After the storm: first signs of a hard recovery in Spanish ports

The importance of seafood for Spain cannot be overstated. Compared to other Europeans, Spanish people consume the most seafood, with approximately 43 kg of fish per capita annually. 

June 15, 2020

Prepared by: Paula Struk Jaia and Vanessa Eyng, Memorial University

Amidts the chaotic and challenging situation brought by the COVID-19, Spain is likely one of the most affected countries. Lockdown measures, which are gradually being relaxed, imposed a hard reality to Spanish fishers since March. Low demand, with dropped prices, kept part of the Spanish fleet still in ports, while fishers asked for more safety protocols and a proper support.

Like in other parts of the world, the lockdown measures affect small-scale fishers and millions of people who depend on fish as a source of protein. In Europe, fishers are facing logistical difficulties in ports, increased freight prices, trade restrictions with non-EU countries, loss of markets, concerns over crew safety and limited possibilities for crew rotation due to quarantine. In Spain, since the state of emergency was declared, the Spanish Fishing Sector Committee estimated losses of at least 30% in both inshore and offshore fleets, fish auction centers, distributors, and retailers.

The Spanish Fisheries Confederation (CEPESCA), the Spanish National Federation of Regional Associations of Fish and Frozen Product, and the Spanish Federation of Fishermen's Cooperatives said that the negative consequences will be felt mostly after the pandemic. Pere Gotanegra, the manager of the fishing company Pescadores de Roses, from Girona, comes from a family of artisanal fishers. His family has been fishing since 1895, and they have survived two world wars and one civil war. However, they have never experienced a situation like COVID-19. For Pere, artisanal fishers are facing two main problems: the difficulties in adapting to sanitary measurements on a boat, and the drop in the prices of fishing products.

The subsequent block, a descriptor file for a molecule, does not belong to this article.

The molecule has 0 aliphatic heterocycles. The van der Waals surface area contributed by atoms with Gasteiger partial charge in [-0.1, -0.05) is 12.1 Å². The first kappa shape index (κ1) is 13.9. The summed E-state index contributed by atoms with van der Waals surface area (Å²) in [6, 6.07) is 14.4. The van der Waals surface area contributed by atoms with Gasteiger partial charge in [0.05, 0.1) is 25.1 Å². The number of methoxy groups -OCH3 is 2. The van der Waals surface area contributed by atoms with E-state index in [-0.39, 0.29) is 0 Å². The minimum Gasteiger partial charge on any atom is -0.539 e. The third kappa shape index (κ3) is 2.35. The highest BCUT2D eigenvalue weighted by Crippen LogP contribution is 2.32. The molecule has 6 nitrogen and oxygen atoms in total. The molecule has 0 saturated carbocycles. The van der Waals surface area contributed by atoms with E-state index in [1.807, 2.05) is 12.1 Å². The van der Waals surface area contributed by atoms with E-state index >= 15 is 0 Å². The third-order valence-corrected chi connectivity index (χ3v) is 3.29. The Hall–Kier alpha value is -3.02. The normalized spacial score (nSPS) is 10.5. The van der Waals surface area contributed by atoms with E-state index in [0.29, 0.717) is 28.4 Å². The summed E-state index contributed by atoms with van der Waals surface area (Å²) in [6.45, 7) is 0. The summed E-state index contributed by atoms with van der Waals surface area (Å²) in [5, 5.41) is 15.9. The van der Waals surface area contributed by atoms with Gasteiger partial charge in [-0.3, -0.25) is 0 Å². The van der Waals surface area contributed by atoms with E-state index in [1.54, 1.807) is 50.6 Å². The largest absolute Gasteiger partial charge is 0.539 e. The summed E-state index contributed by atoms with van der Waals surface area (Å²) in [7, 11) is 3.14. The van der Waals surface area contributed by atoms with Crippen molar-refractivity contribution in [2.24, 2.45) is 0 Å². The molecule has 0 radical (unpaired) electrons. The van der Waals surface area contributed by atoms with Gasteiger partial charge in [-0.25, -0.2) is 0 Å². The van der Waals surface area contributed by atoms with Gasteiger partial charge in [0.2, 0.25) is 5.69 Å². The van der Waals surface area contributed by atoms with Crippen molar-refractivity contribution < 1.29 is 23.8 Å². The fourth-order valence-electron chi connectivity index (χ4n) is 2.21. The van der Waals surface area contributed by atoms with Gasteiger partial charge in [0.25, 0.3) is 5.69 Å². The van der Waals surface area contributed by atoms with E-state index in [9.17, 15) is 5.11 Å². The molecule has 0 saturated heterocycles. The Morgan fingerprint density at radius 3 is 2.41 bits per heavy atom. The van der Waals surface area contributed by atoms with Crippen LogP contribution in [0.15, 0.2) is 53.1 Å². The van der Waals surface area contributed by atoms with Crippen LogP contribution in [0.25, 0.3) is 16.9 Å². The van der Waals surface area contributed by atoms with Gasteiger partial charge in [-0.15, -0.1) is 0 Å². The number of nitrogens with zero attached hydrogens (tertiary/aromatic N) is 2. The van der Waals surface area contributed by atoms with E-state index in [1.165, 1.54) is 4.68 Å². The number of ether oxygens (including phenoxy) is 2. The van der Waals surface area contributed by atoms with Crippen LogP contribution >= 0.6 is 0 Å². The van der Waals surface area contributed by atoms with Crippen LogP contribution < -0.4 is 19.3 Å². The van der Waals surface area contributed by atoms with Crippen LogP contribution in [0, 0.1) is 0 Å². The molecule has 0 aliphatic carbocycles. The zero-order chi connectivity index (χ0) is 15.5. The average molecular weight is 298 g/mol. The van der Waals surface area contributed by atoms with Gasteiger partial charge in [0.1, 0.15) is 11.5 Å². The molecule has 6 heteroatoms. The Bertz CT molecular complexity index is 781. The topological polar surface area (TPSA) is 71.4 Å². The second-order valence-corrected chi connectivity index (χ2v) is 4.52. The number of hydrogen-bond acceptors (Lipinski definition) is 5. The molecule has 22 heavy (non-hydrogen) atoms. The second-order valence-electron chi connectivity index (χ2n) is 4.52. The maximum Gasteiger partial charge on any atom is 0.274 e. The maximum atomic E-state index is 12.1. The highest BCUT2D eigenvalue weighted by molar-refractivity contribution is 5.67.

The importance of seafood for Spain cannot be overstated. Compared to other Europeans, Spanish people consume the most seafood, with approximately 43 kg of fish per capita annually. Certain changes in consumer’s behavior, common in crises’ times, have lowered the demand of some types of fish. In northern Spain, shrimp is being sold for 10% less than its normal price. In general terms, the prices went down from around 50% to 70%. It is estimated that more than 50 000 Spanish fishers are being negatively affected.

Some good efforts to mitigate this situation are being taken. Awareness campaigns across Europe, including Spain, has emphasized the impact of the COVID-19 for small-scale fishers, encouraging local consumption. The Spanish Fisheries Confederation has created a crisis committee to monitor the situation of the fishing activity of the Spanish fleet, looking to ensure the supply of fisheries products to the population. Since the European Union issued certain sanitary measurements, Cepesca requested COVID-19 detection tests, masks, gloves and thermometers, to ensure that fishermen are able to meet those requirements. Local level examples are also found. For instance, Vigo, recognized as a city that supports small-scale fisheries, has focused in recent years on innovating and promoting its role as a "Blue Harbour", by focusing on conservation of the marine environment and improving people's socioeconomic and working conditions. During COVID-19, they are sharing experiences in how they respond to the crisis and looking for ways in which small-scale fishers can recover once the crisis ends.

In terms of government support, the Spanish Government has agreed to postpone fishing quotas not caught due to the low demand. More recently, Spain has succeeded in getting the European Union to incorporate important improvements in the regulation of the European Maritime and Fisheries Fund, allowing the financing of temporary stops by shipowners, crew and also seafarers. The European Union has approved emergency measures to help farmers and fishers affected by the coronavirus pandemic so that they can guarantee the food supply.

With the decreasing of COVID-19 cases and the relaxation of some of the lockdown measures, signs of recovery are being seen. From April 27 to May 3, the consumption of seafood in Spanish households went up by 4.5% for the three categories: fresh fish, frozen fish, and conserve.

In 2011, fishing and aquaculture provided 39 850 work posts equivalent to full time in Spain. The data from 2011 indicated that 13 percent of employers were women. Since 1980 Spain has been a net importer of fish and fish products. The effects of the pandemic will likely continue to have massive economic repercussions on this important sector. Now, more than ever, is the time to build a strong case for small-scale fisheries, with the implementation of redistributive economic policies, among others, facilitating therefore a just, equitable and inclusive way forward.